9. SYLVAN HEIGHTS BIRD PARK // SCOTLAND NECK, NORTH CAROLINA

You can meet 2000 birds from around the world this weekend at the 18-acre Sylvan Heights Bird Park. Visitors to the massive garden can walk through aviaries displaying birds from every continent except Antarctica, including ducks, geese, swans, and exotic birds from all over the world.

10. DELTA BLUES MUSEUM // CLARKSDALE, MISSISSIPPI

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Visitors to the Delta Blues Museum can learn about the unique American musical art form in “the land where blues began,” with audiovisual exhibits centered on blues and rock legend Don Nix, as well as Paramount Records illustrator Anthony Mostrom.

11. NATIONAL MUSEUM OF NUCLEAR SCIENCE & HISTORY // ALBUQUERQUE, NEW MEXICO

America’s only congressionally chartered museum dedicated to the story of the Atomic Age, the National Museum of Nuclear Science & History features exhibits on everything from nuclear medicine to representations of atomic power in pop culture. Adult visitors to the museum will delight in its impressively nuanced take on nuclear technology, while kids will love the museum’s outdoor airplane exhibit and hands-on science activities at Little Albert’s Lab.

12. MUSEUM OF THE MOUNTAIN MAN // PINEDALE, WYOMING

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Dedicated to the mountain men who explored and settled Wyoming in the 19th century, the Museum of the Mountain Man brings American folklore and legends to life. The museum features exhibits on the Rocky Mountain fur trade and tells the story of American folk legend and famed mountain man Hugh Glass (the man Leonardo DiCaprio won an Oscar playing in 2015's The Revenant).

13. BESH BA GOWAH ARCHAEOLOGICAL PARK AND MUSEUM // GLOBE, ARIZONA

Arizona’s Besh Ba Gowah Archaeological Park and Museum lets visitors connect with history firsthand. The museum is home to the ruins and artifacts of the Salado Indians who inhabited Arizona from the 13th century through the 15th century, and even lets visitors wander through an 800-year-old Salado pueblo.

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‘American Gothic’ Became Famous Because Many People Saw It as a Joke
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In 1930, Iowan artist Grant Wood painted a simple portrait of a farmer and his wife (really his dentist and sister) standing solemnly in front of an all-American farmhouse. American Gothic has since inspired endless parodies and is regarded as one of the country’s most iconic works of art. But when it first came out, few people would have guessed it would become the classic it is today. Vox explains the painting’s unexpected path to fame in the latest installment of the new video series Overrated.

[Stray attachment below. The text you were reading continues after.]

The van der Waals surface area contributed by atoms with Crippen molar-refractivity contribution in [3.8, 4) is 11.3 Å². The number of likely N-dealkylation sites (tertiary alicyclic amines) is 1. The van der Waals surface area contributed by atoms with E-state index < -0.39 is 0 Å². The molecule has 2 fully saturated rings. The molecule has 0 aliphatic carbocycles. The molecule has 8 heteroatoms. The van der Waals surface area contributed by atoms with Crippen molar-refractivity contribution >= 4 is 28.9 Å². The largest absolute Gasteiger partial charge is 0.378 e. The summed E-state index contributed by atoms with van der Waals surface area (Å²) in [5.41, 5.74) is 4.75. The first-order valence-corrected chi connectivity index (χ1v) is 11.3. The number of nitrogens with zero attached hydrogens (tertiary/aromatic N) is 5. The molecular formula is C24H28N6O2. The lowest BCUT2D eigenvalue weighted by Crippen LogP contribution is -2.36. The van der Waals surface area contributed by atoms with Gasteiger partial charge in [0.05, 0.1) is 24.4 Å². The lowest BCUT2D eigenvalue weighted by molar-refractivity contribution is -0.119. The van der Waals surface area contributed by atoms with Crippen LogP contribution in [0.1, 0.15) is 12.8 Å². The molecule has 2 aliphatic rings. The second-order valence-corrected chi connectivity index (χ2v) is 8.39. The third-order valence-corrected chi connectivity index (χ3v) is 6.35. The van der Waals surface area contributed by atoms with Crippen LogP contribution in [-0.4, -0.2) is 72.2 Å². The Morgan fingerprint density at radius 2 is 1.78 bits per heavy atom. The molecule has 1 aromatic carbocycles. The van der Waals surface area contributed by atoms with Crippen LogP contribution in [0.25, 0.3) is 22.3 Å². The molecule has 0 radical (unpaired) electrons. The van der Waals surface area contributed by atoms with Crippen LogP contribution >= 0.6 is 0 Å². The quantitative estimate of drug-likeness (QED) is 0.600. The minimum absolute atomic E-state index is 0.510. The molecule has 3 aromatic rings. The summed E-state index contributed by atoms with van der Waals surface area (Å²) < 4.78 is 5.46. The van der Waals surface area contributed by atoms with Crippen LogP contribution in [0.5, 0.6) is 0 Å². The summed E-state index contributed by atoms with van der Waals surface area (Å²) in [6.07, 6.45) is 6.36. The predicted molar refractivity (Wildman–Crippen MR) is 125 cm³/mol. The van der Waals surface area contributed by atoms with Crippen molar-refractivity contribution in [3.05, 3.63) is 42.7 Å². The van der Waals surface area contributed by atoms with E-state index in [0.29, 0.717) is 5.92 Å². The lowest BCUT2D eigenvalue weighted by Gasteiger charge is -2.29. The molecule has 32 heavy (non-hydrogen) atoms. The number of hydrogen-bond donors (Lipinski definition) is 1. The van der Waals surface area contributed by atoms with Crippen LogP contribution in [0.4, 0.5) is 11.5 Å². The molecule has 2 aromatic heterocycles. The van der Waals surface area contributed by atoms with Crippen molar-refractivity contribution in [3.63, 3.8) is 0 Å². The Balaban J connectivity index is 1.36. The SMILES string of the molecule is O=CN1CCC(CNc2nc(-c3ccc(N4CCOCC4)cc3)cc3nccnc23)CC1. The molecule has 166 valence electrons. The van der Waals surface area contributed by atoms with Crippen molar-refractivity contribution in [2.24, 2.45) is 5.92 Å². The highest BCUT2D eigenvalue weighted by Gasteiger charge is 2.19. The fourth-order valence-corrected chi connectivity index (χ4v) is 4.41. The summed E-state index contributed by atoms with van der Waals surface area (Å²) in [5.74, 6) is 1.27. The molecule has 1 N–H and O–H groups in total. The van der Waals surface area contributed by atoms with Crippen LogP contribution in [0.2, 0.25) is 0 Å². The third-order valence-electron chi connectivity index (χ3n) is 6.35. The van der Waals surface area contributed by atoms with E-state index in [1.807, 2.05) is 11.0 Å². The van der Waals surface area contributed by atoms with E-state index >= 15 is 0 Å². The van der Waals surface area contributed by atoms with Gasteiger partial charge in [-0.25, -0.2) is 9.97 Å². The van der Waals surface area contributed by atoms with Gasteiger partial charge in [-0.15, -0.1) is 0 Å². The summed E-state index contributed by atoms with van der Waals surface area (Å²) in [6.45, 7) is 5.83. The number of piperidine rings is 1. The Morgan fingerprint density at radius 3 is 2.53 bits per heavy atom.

According to host Phil Edwards, American Gothic made a muted splash when it first hit the art scene. The work was awarded a third-place bronze medal in a contest at the Chicago Art Institute. When Wood sold the painting to the museum later on, he received just $300 for it. But the piece’s momentum didn’t stop there. It turned out that American Gothic’s debut at a time when urban and rural ideals were clashing helped it become the defining image of the era. The painting had something for everyone: Metropolitans like Gertrude Stein saw it as a satire of simple farm life in Middle America. Actual farmers and their families, on the other hand, welcomed it as celebration of their lifestyle and work ethic at a time when the Great Depression made it hard to take pride in anything.

Wood didn’t do much to clear up the work’s true meaning. He stated, "There is satire in it, but only as there is satire in any realistic statement. These are types of people I have known all my life. I tried to characterize them truthfully—to make them more like themselves than they were in actual life."

Rather than suffering from its ambiguity, American Gothic has been immortalized by it. The country has changed a lot in the past century, but the painting’s dual roles as a straight masterpiece and a format for skewering American culture still endure today.

Get the full story from Vox below.

[h/t Vox]